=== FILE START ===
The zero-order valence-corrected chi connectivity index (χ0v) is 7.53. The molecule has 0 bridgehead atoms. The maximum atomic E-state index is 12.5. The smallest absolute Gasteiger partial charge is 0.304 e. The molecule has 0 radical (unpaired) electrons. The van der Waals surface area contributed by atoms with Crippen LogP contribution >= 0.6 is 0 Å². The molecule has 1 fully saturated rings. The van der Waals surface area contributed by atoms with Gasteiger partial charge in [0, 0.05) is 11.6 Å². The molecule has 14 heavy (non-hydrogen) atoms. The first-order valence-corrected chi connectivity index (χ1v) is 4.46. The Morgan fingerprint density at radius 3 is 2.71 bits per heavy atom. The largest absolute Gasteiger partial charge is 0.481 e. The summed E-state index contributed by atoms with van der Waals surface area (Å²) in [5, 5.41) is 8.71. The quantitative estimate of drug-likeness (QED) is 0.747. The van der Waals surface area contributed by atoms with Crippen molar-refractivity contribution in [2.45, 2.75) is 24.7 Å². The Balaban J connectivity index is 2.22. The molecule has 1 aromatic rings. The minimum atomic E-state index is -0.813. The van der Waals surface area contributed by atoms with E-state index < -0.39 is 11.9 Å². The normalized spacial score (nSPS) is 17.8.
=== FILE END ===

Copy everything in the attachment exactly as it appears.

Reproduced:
The zero-order valence-corrected chi connectivity index (χ0v) is 7.53. The molecule has 0 bridgehead atoms. The maximum atomic E-state index is 12.5. The smallest absolute Gasteiger partial charge is 0.304 e. The molecule has 0 radical (unpaired) electrons. The van der Waals surface area contributed by atoms with Crippen LogP contribution >= 0.6 is 0 Å². The molecule has 1 fully saturated rings. The van der Waals surface area contributed by atoms with Gasteiger partial charge in [0, 0.05) is 11.6 Å². The molecule has 14 heavy (non-hydrogen) atoms. The first-order valence-corrected chi connectivity index (χ1v) is 4.46. The Morgan fingerprint density at radius 3 is 2.71 bits per heavy atom. The largest absolute Gasteiger partial charge is 0.481 e. The summed E-state index contributed by atoms with van der Waals surface area (Å²) in [5, 5.41) is 8.71. The quantitative estimate of drug-likeness (QED) is 0.747. The van der Waals surface area contributed by atoms with Crippen molar-refractivity contribution in [2.45, 2.75) is 24.7 Å². The Balaban J connectivity index is 2.22. The molecule has 1 aromatic rings. The minimum atomic E-state index is -0.813. The van der Waals surface area contributed by atoms with E-state index < -0.39 is 11.9 Å². The normalized spacial score (nSPS) is 17.8.